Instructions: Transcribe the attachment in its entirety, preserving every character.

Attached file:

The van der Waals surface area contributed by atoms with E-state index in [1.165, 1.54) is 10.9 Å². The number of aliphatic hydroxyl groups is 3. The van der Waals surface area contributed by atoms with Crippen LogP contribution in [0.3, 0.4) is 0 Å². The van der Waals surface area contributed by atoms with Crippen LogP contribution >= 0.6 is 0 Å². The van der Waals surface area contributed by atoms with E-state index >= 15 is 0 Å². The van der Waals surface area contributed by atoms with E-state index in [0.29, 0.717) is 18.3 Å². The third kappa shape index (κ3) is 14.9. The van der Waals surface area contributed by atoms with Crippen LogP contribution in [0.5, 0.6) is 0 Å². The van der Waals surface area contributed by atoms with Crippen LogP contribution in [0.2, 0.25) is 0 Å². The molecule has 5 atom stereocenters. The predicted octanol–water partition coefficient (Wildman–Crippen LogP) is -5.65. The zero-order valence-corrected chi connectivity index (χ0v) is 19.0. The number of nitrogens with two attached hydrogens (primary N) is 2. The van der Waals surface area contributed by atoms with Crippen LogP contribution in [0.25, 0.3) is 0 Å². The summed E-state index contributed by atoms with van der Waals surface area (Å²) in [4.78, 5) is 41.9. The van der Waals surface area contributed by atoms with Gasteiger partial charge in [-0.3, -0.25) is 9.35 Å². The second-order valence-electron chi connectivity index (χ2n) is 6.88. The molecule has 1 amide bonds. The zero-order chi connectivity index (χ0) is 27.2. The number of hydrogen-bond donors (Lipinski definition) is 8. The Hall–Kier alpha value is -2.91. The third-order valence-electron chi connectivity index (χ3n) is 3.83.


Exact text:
The van der Waals surface area contributed by atoms with E-state index in [1.165, 1.54) is 10.9 Å². The number of aliphatic hydroxyl groups is 3. The van der Waals surface area contributed by atoms with Crippen LogP contribution in [0.3, 0.4) is 0 Å². The van der Waals surface area contributed by atoms with Crippen LogP contribution >= 0.6 is 0 Å². The van der Waals surface area contributed by atoms with E-state index >= 15 is 0 Å². The van der Waals surface area contributed by atoms with E-state index in [0.29, 0.717) is 18.3 Å². The third kappa shape index (κ3) is 14.9. The van der Waals surface area contributed by atoms with Crippen LogP contribution in [0.5, 0.6) is 0 Å². The van der Waals surface area contributed by atoms with Crippen LogP contribution in [0.2, 0.25) is 0 Å². The molecule has 5 atom stereocenters. The predicted octanol–water partition coefficient (Wildman–Crippen LogP) is -5.65. The zero-order valence-corrected chi connectivity index (χ0v) is 19.0. The number of nitrogens with two attached hydrogens (primary N) is 2. The van der Waals surface area contributed by atoms with Crippen LogP contribution in [0.25, 0.3) is 0 Å². The summed E-state index contributed by atoms with van der Waals surface area (Å²) in [4.78, 5) is 41.9. The van der Waals surface area contributed by atoms with Gasteiger partial charge in [-0.3, -0.25) is 9.35 Å². The second-order valence-electron chi connectivity index (χ2n) is 6.88. The molecule has 1 amide bonds. The zero-order chi connectivity index (χ0) is 27.2. The number of hydrogen-bond donors (Lipinski definition) is 8. The Hall–Kier alpha value is -2.91. The third-order valence-electron chi connectivity index (χ3n) is 3.83.